More information

Asbestos: Common Questions and Answers

Asbestos: Common Questions and Answers Asbestos: Common Questions and Answers 1. What is asbestos? Asbestos is the name given to a group of minerals that occur naturally as masses of strong, flexible fibres that can be separated into thin threads

More information

IWU PHYSICAL PLANT SAFETY PROGRAM. Toxic and Hazardous Substances, Title 29 Code of Federal Regulations (CFR) Part 1910.1001, Subpart Z Asbestos

IWU PHYSICAL PLANT SAFETY PROGRAM. Toxic and Hazardous Substances, Title 29 Code of Federal Regulations (CFR) Part 1910.1001, Subpart Z Asbestos STANDARDS Toxic and Hazardous Substances, Title 29 Code of Federal Regulations (CFR) Part 1910.1001, Subpart Z Asbestos 1. INTRODUCTION IWU has a responsibility to provide a safe environment for students,

More information

HEALTH EFFECTS. Inhalation

HEALTH EFFECTS. Inhalation Health Effects HEALTH EFFECTS Asbestos can kill you. You must take extra precautions when you work with asbestos. Just because you do not notice any problems while you are working with asbestos, it still

More information

All About Asbestos. Read this booklet to learn more about:

All About Asbestos. Read this booklet to learn more about: All About Asbestos Read this booklet to learn more about: identifying asbestos-containing material in you home the health risks of asbestos what you can do about asbestos. What Is Asbestos? Asbestos is

More information

Asbestos exposure during Canterbury rebuild unlikely to cause significant health problems for house occupants report finds

Asbestos exposure during Canterbury rebuild unlikely to cause significant health problems for house occupants report finds News release from the Royal Society of New Zealand and the Office of the Prime Minister s Chief Science Advisor 15 April 2015 Asbestos exposure during Canterbury rebuild unlikely to cause significant health

More information

Asbestos Diseases. What Is Asbestos?

Asbestos Diseases. What Is Asbestos? 1 Asbestos Diseases What Is Asbestos? Asbestos is a term applied to a group of minerals formed into rock and mined in a similar way to coal. In this form, asbestos is made up of strong, fine and flexible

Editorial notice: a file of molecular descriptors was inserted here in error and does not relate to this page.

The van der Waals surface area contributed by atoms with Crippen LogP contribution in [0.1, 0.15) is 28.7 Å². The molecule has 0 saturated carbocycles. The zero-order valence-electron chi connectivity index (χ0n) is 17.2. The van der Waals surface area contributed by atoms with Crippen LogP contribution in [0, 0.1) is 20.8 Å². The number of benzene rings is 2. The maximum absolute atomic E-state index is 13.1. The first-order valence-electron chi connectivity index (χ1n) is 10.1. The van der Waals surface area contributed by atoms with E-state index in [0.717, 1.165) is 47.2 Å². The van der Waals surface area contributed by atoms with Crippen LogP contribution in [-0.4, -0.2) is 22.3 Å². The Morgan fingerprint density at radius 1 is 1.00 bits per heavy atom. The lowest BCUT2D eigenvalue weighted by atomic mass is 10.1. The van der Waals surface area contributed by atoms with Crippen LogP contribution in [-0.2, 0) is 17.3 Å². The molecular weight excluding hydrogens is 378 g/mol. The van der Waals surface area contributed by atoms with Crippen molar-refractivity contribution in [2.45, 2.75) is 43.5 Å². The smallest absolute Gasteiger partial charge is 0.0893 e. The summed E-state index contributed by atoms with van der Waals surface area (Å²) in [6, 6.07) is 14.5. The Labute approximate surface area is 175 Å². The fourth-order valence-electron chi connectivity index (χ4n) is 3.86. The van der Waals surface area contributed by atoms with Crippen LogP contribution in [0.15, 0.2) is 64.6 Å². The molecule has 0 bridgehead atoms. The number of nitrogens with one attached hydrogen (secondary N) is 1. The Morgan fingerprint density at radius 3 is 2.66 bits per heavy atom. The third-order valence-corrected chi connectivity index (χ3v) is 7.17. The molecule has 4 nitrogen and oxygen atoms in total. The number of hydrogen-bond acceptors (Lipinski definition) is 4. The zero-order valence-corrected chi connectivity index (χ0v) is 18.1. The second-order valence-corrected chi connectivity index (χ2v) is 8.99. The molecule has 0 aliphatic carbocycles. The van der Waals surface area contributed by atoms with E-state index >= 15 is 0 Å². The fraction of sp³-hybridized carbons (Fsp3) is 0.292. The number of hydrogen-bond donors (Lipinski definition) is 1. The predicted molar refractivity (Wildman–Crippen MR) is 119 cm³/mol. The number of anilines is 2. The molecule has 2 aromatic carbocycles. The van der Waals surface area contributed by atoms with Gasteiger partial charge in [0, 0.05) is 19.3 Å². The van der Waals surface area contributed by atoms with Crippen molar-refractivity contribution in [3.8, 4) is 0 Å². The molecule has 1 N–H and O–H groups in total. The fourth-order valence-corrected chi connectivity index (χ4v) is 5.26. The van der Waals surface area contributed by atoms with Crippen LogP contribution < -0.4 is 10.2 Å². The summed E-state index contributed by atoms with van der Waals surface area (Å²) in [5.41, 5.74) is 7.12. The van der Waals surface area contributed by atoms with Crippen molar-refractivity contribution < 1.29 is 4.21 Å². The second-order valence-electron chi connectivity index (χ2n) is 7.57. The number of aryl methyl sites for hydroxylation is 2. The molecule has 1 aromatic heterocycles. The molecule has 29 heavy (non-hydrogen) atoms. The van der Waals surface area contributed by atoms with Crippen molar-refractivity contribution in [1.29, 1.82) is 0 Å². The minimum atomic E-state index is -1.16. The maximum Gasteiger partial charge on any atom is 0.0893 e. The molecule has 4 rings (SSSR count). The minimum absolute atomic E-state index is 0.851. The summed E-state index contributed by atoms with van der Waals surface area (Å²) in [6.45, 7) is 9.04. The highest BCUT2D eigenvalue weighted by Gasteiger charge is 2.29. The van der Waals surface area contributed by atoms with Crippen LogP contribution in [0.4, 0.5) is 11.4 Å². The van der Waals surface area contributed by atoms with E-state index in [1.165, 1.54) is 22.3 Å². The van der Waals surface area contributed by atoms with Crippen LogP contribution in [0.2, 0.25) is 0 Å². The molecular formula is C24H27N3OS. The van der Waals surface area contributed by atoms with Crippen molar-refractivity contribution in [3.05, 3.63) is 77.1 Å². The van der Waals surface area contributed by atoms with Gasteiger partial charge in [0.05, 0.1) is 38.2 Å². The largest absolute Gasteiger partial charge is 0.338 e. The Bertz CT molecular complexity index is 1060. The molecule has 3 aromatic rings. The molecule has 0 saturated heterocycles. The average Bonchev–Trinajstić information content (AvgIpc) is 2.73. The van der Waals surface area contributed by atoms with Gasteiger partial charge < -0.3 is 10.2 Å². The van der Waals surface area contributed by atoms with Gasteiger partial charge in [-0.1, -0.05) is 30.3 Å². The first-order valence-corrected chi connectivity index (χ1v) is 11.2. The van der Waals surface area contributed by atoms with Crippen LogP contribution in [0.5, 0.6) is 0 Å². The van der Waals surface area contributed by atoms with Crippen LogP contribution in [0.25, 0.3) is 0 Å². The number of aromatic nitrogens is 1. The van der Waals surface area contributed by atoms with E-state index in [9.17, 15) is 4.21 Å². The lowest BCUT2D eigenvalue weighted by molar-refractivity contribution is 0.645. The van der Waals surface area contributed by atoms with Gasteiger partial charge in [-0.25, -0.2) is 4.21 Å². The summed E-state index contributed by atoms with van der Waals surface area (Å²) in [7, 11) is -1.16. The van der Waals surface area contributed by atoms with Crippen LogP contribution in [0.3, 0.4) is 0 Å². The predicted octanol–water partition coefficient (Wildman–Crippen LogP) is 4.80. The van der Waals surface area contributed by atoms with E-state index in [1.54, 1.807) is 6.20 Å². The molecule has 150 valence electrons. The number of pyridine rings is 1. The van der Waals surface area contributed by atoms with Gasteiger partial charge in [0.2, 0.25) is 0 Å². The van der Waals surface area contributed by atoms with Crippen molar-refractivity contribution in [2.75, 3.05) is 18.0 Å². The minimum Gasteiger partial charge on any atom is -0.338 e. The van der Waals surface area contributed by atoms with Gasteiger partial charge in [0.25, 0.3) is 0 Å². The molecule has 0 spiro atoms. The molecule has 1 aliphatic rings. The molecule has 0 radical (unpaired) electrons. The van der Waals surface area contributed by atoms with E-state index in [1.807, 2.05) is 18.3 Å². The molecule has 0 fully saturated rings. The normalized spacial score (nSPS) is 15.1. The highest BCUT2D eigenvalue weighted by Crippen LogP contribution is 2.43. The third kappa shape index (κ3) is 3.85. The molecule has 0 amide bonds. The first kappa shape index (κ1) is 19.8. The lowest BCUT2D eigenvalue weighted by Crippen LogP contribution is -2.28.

More information

Mechanical Systems Competency 1.20

Mechanical Systems Competency 1.20 Competency 1.20 Mechanical systems personnel shall demonstrate a working level knowledge of the safety and health fundamentals of mechanical systems and/or components. 1. Supporting Knowledge and Skills

More information

OFF! DEEP WOODS SPORTSMEN INSECT REPELLENT I (PUMP SPRAY)

OFF! DEEP WOODS SPORTSMEN INSECT REPELLENT I (PUMP SPRAY) 1. PRODUCT AND COMPANY IDENTIFICATION Product information Trade name : OFF! DEEP WOODS SPORTSMEN INSECT REPELLENT I (PUMP Use of the : Insect Repellent Substance/Preparation Company : S.C. Johnson and

More information

What is Asbestos? Asbestos was also used in household items, such as: oven gloves ironing board pads simmer mats for stoves fire blankets.

What is Asbestos? Asbestos was also used in household items, such as: oven gloves ironing board pads simmer mats for stoves fire blankets. All About Asbestos Read this booklet to learn more about: identifying asbestos-containing material in your home the health risks of asbestos what you can do about asbestos. What is Asbestos? Asbestos is

More information

MATERIAL SAFETY DATA SHEET Consumer Product

MATERIAL SAFETY DATA SHEET Consumer Product Page 1 of 6 1. PRODUCT AND COMPANY IDENTIFICATION PRODUCT NAME: GENERAL USE: Decoreative Enhancement PRODUCT DESCRIPTION: PRODUCT FORMULATION NAME: CHEMICAL FAMILY: Decorative Enhancements GENERIC NAME:

More information

Nanoinformatics Issues and Tools for Safe and Sustainable Nano-enhanced Remediation

Nanoinformatics Issues and Tools for Safe and Sustainable Nano-enhanced Remediation Nanoinformatics Issues and Tools for Safe and Sustainable Nano-enhanced Remediation Mark D. Hoover, PhD, CHP, CIH 304-285-6374 mark.hoover@cdc.hhs.gov National Institute for Occupational Safety and Health

More information

PolyOne FAQs for the Globally Harmonized System (GHS) Safety Data Sheets (SDS) and Product Labeling.